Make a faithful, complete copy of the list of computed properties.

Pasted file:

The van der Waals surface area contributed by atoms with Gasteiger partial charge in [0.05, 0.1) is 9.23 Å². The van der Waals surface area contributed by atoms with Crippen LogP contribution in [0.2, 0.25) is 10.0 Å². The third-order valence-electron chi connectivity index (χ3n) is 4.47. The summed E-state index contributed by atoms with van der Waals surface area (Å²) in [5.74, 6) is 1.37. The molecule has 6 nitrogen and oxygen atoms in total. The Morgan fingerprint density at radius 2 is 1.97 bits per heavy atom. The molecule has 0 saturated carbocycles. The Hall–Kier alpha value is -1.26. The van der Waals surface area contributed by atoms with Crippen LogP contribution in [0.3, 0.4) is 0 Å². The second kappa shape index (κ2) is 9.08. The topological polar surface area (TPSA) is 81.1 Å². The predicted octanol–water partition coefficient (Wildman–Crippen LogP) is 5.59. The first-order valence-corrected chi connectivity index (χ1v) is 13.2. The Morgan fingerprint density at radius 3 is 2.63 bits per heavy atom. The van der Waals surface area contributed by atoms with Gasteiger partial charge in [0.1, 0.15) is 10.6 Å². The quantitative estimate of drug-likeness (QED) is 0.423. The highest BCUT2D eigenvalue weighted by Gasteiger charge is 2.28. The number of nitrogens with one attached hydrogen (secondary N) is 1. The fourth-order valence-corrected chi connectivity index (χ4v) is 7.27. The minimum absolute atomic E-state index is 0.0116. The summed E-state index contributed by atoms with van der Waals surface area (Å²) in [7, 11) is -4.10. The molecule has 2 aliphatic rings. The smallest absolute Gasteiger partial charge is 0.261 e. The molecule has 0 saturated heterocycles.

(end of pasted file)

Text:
The van der Waals surface area contributed by atoms with Gasteiger partial charge in [0.05, 0.1) is 9.23 Å². The van der Waals surface area contributed by atoms with Crippen LogP contribution in [0.2, 0.25) is 10.0 Å². The third-order valence-electron chi connectivity index (χ3n) is 4.47. The summed E-state index contributed by atoms with van der Waals surface area (Å²) in [5.74, 6) is 1.37. The molecule has 6 nitrogen and oxygen atoms in total. The Morgan fingerprint density at radius 2 is 1.97 bits per heavy atom. The molecule has 0 saturated carbocycles. The Hall–Kier alpha value is -1.26. The van der Waals surface area contributed by atoms with Crippen LogP contribution in [0.3, 0.4) is 0 Å². The second kappa shape index (κ2) is 9.08. The topological polar surface area (TPSA) is 81.1 Å². The predicted octanol–water partition coefficient (Wildman–Crippen LogP) is 5.59. The first-order valence-corrected chi connectivity index (χ1v) is 13.2. The Morgan fingerprint density at radius 3 is 2.63 bits per heavy atom. The van der Waals surface area contributed by atoms with Gasteiger partial charge in [0.1, 0.15) is 10.6 Å². The quantitative estimate of drug-likeness (QED) is 0.423. The highest BCUT2D eigenvalue weighted by Gasteiger charge is 2.28. The number of nitrogens with one attached hydrogen (secondary N) is 1. The fourth-order valence-corrected chi connectivity index (χ4v) is 7.27. The minimum absolute atomic E-state index is 0.0116. The summed E-state index contributed by atoms with van der Waals surface area (Å²) in [7, 11) is -4.10. The molecule has 2 aliphatic rings. The smallest absolute Gasteiger partial charge is 0.261 e. The molecule has 0 saturated heterocycles.